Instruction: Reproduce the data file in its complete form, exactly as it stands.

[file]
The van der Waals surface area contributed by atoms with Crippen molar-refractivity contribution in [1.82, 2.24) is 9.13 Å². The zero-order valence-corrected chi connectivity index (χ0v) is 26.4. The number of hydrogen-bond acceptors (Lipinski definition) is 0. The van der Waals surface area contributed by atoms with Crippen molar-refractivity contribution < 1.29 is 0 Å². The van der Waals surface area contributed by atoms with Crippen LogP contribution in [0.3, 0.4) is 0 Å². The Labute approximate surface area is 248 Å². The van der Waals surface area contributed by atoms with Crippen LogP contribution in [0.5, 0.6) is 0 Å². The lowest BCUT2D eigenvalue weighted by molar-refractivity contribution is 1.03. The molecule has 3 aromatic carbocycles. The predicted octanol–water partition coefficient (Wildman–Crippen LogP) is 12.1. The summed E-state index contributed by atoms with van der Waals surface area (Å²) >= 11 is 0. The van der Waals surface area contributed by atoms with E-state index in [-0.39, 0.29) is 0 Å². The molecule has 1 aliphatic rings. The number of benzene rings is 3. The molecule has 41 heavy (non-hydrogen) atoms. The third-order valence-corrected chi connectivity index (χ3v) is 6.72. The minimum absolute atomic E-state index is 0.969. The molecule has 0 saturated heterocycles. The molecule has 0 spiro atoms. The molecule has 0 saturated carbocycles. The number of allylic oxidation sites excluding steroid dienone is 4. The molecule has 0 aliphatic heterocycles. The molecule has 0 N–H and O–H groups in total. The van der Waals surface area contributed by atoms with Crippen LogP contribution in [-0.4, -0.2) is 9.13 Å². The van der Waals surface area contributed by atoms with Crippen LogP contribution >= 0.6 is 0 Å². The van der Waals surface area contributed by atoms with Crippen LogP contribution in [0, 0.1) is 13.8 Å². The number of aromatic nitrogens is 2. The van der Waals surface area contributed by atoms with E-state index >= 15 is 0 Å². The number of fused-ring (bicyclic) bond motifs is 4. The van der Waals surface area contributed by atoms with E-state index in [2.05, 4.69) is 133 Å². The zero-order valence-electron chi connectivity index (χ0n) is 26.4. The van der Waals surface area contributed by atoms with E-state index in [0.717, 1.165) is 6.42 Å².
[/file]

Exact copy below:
The van der Waals surface area contributed by atoms with Crippen molar-refractivity contribution in [1.82, 2.24) is 9.13 Å². The zero-order valence-corrected chi connectivity index (χ0v) is 26.4. The number of hydrogen-bond acceptors (Lipinski definition) is 0. The van der Waals surface area contributed by atoms with Crippen molar-refractivity contribution < 1.29 is 0 Å². The van der Waals surface area contributed by atoms with Crippen LogP contribution in [0.3, 0.4) is 0 Å². The Labute approximate surface area is 248 Å². The van der Waals surface area contributed by atoms with Crippen LogP contribution in [0.5, 0.6) is 0 Å². The lowest BCUT2D eigenvalue weighted by molar-refractivity contribution is 1.03. The molecule has 3 aromatic carbocycles. The predicted octanol–water partition coefficient (Wildman–Crippen LogP) is 12.1. The summed E-state index contributed by atoms with van der Waals surface area (Å²) >= 11 is 0. The van der Waals surface area contributed by atoms with E-state index in [-0.39, 0.29) is 0 Å². The molecule has 1 aliphatic rings. The number of benzene rings is 3. The molecule has 41 heavy (non-hydrogen) atoms. The third-order valence-corrected chi connectivity index (χ3v) is 6.72. The minimum absolute atomic E-state index is 0.969. The molecule has 0 saturated heterocycles. The molecule has 0 spiro atoms. The molecule has 0 saturated carbocycles. The number of allylic oxidation sites excluding steroid dienone is 4. The molecule has 0 aliphatic heterocycles. The molecule has 0 N–H and O–H groups in total. The van der Waals surface area contributed by atoms with Crippen LogP contribution in [-0.4, -0.2) is 9.13 Å². The van der Waals surface area contributed by atoms with Crippen LogP contribution >= 0.6 is 0 Å². The van der Waals surface area contributed by atoms with Crippen LogP contribution in [0, 0.1) is 13.8 Å². The number of aromatic nitrogens is 2. The van der Waals surface area contributed by atoms with E-state index >= 15 is 0 Å². The number of fused-ring (bicyclic) bond motifs is 4. The van der Waals surface area contributed by atoms with E-state index in [2.05, 4.69) is 133 Å². The zero-order valence-electron chi connectivity index (χ0n) is 26.4. The van der Waals surface area contributed by atoms with E-state index in [0.717, 1.165) is 6.42 Å².